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Dangerous jobs face heightened opioid use

Boston Herald - 8/9/2018

Aug. 09--Construction workers are six times more likely to die from opioid-related overdoses associated with prescriptions taken to treat on-the-job injuries, according to a new state report -- findings that highlight how the workplace needs to ensure workers' safety, advocates say.

The report, released by the state Department of Public Health yesterday, found a link between dangerous jobs -- such as roofing, pipe laying, painting and carpentry -- and opiate addiction.

DPH looked at 4,302 opioid-related deaths in Massachusetts from 2011 to 2015 by industry and occupation to understand whether work-related injuries might have contributed to opioid use disorders. It found that of 4,284 worker death certificates, 1,096 were found to be employed in construction. The opioid-related death rate for these workers was six times the average rate for all Massachusetts workers with 150.6 deaths per 100,000 workers as compared to the 25.1 average. The rate was also five times higher than the average among those in the fishing industry.

"We've definitely seen a problem with opioids in the industry," Bert Durand of the New England Regional Council of Carpenters told the Herald. "Part of it is the physical work and toll it takes on someone's body as they go about their career. Part of it is how opioids have been handled in the medical establishment. All these factors have conspired to do a lot of damage to people working in the construction industry."

"This sobering report confirms that hazardous jobs are not just dangerous because of the risk of fatal injury, but because they can also directly lead to tragic opioid addiction that can shatter families and end lives," said Jodi Sugerman-Brozan, executive director of the Massachusetts Coalition for Occupational Safety and Health.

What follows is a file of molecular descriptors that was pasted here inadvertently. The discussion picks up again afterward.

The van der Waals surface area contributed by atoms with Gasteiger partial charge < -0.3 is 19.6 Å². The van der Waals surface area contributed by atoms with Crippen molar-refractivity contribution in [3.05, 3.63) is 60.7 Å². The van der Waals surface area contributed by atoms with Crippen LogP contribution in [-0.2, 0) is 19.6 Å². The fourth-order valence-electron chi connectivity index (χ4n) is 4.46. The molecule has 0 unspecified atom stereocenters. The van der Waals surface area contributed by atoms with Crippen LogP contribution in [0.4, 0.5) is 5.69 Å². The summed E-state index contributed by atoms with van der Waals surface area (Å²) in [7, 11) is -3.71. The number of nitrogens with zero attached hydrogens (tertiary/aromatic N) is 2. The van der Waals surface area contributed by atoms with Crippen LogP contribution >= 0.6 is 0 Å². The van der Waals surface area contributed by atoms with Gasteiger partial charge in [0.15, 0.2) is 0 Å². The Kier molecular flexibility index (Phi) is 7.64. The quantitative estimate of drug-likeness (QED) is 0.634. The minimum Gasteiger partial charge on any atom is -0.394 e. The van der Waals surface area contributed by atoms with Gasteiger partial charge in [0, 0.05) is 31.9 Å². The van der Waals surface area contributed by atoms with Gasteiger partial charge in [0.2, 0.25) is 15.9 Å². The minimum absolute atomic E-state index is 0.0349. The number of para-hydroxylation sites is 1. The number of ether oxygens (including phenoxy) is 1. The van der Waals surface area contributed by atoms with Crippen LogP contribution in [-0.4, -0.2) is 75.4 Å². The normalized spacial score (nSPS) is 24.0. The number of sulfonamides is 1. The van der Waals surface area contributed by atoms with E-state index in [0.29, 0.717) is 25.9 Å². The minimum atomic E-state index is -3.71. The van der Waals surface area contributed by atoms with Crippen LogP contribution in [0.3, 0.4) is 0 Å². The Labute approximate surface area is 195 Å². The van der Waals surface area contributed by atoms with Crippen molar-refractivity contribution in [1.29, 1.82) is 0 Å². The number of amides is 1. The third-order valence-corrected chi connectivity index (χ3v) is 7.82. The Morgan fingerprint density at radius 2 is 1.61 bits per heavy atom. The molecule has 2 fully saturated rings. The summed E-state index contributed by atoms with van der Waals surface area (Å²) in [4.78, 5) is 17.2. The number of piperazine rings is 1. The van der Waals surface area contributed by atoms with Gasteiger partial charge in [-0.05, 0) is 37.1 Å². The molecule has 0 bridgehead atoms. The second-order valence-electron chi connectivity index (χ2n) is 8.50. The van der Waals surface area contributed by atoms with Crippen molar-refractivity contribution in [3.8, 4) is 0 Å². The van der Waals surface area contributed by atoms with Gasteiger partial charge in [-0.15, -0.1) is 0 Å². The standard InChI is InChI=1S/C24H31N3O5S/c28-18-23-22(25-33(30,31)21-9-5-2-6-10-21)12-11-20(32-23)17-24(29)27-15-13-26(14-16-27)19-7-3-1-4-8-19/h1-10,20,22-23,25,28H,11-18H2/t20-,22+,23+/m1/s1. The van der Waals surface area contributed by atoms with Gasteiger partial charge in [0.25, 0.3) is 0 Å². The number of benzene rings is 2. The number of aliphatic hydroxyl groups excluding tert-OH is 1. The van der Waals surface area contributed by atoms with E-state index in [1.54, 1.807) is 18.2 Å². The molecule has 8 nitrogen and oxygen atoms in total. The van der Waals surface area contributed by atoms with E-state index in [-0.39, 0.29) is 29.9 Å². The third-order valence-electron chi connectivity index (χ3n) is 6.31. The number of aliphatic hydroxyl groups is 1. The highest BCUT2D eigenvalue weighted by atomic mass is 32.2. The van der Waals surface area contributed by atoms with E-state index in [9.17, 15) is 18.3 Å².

Sugerman-Brozan wants action taken to prevent workplace injuries in these dangerous jobs before addiction can take hold.

MassCOSH argues the state should reinstate the Workplace Injury and Illness record-keeping rule that required employers to keep five years of workplace injury records, increase access to paid sick leave and empower unions.

"These are steps we can take right now to help end all this needless suffering and loss," Sugerman-Brozan said.

Durand also said the council has been working to educate union members on workplace safety and offer access to treatment and counseling. "There needs to be a lot of work done to make sure the people who build our cities are taken care of," Durand added.

The state Department of Public Health, meanwhile, is aiming to do more research to assess how connected work-related injuries are to opioid pain medication and addiction, and developing an outreach plan targeting high-risk worker groups.

"Work-related injuries often serve as the initiation for opioid pain medication, which can subsequently lead to opioid misuse," said Public Health Commissioner Monica Bharel in a statement. "Ensuring that jobs are safe, that the risk of injury is low and that workers have the time for rehabilitation and are not self-medicating to keep working are all key to decreasing opioid overdose deaths among workers."

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